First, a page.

Friday, December 5, 2014

Evolution of an Image- Winter Tree in a Mountain Valley

I did this series of paintings from a photo and wanted to share the process.

This small one came first.  It's basically a repainting/ reduction of the original image.  The photo is coming out a bit warm, but it gives the gist.  This is a small 1/8 sheet, 7.5" x 5".

I then cropped the image and and re-painted it vertically, focusing mostly on the tree.  This one was also a 1/8 sheet, 5.5 x 15".

I then blew it up and tried it big, on a 1/2 sheet.  I had forgotten how difficult it is to paint big-- logistical issues show up that I hadn't anticipated.  You have to manage the wetness of a very large area, and that can make things complicated.  Kat began to point out that the image doesn't necessarily work the same when its larger-- the viewer expects more detail in some locations, for instance, etc.

Anyways, it's not perfect, but there are some things to like in it.


  1. Im glad that im not the only one who has trouble working larger. Keeping things wet enough becomrs even more of a challenge, and as you say, more detail is necessary somewhere, even if it is just implied by texture.

  2. I've gotten to the point where I can paint 1/8 and 1/4 sheet and plan a bit less than I used to. At that level I'm primarily working in washes, and detail is only referential. And as we've both noted, the logistics are easier- washes are quicker, level of wetness easier to maintain at a consistent level, details are referenced rather than fiddled over because you simply __can't__ paint them more specifically. Bigger than that, though, and you're right- the needs of the image begins (in my mind) to change. You're painting something very similar to the smaller rendition, but either (as you say) the textural technique has to vary, or you have to include additional detail to hold the eye.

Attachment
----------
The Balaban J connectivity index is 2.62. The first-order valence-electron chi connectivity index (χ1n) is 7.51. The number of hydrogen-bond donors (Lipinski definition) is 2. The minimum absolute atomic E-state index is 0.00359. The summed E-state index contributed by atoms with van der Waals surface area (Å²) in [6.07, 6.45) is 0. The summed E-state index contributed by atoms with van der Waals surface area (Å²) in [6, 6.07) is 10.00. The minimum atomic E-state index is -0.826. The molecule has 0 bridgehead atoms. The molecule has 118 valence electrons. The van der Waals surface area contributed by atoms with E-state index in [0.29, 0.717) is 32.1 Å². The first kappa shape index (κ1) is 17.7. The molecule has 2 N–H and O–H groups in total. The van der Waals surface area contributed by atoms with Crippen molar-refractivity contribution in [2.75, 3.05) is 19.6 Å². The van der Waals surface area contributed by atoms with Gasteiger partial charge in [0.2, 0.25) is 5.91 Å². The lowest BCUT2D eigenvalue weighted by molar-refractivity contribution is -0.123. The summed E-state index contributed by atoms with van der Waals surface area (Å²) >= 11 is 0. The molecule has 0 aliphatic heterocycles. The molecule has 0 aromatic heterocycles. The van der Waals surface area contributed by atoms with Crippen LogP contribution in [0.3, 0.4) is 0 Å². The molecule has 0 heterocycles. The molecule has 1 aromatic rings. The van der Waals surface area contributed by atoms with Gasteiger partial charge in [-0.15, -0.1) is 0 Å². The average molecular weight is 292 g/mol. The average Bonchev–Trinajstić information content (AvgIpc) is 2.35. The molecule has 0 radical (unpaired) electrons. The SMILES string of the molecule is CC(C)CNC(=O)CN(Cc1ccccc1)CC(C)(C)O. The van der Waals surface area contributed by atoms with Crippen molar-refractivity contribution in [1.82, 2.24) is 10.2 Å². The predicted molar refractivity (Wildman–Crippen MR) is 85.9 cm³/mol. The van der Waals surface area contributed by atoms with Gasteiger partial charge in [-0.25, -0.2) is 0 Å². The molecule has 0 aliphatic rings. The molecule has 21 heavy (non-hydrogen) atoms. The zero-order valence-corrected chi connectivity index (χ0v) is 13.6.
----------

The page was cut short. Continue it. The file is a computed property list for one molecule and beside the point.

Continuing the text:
I wish I were good enough to understand the difference better, so I could paint small and then "hop" to a bigger size with confidence, but I still usually have to screw up a painting or two at the larger size to better understand how its going to work as a whole at that scale.

    Still, although I love smaller images, it's hard to replace the experience of scale to the human body. Big images relate to a person as a whole person, object to object, like a mural does. I find it easier to step into them mentally. You can also do certain textural/ water techniques better, that simply require more space for the materials to do what they need to do. So, I'll probably keep shooting for greater competence with 1/2 sheets.

  3. In my mind's eye I cropped the larger painting by focusing on a one-inch square in the lower right corner where wispy dark grey reeds emerge rhythmically against the soft grey water and cut up into the snow line beneath the dark green masses of trees illuminated by flecks of white and wintry light filtering in ...